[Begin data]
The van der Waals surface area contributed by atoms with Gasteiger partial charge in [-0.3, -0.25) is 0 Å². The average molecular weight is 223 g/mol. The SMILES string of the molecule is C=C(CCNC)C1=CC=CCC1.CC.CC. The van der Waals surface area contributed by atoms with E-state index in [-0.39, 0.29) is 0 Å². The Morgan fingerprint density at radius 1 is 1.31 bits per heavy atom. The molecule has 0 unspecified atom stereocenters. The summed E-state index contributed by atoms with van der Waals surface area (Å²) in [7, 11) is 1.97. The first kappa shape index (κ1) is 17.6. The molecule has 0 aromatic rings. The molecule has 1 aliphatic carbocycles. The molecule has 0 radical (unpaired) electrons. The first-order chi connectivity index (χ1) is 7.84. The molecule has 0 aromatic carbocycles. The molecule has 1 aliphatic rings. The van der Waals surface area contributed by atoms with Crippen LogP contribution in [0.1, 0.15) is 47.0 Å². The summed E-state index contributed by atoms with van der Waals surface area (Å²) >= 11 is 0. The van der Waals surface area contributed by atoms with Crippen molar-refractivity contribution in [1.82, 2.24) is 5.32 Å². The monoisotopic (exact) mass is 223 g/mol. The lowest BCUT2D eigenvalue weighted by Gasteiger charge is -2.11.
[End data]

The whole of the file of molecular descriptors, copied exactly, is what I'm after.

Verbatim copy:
The van der Waals surface area contributed by atoms with Gasteiger partial charge in [-0.3, -0.25) is 0 Å². The average molecular weight is 223 g/mol. The SMILES string of the molecule is C=C(CCNC)C1=CC=CCC1.CC.CC. The van der Waals surface area contributed by atoms with E-state index in [-0.39, 0.29) is 0 Å². The Morgan fingerprint density at radius 1 is 1.31 bits per heavy atom. The molecule has 0 unspecified atom stereocenters. The summed E-state index contributed by atoms with van der Waals surface area (Å²) in [7, 11) is 1.97. The first kappa shape index (κ1) is 17.6. The molecule has 0 aromatic rings. The molecule has 1 aliphatic carbocycles. The molecule has 0 radical (unpaired) electrons. The first-order chi connectivity index (χ1) is 7.84. The molecule has 0 aromatic carbocycles. The molecule has 1 aliphatic rings. The van der Waals surface area contributed by atoms with Crippen LogP contribution in [0.1, 0.15) is 47.0 Å². The summed E-state index contributed by atoms with van der Waals surface area (Å²) >= 11 is 0. The van der Waals surface area contributed by atoms with Crippen molar-refractivity contribution in [1.82, 2.24) is 5.32 Å². The monoisotopic (exact) mass is 223 g/mol. The lowest BCUT2D eigenvalue weighted by Gasteiger charge is -2.11.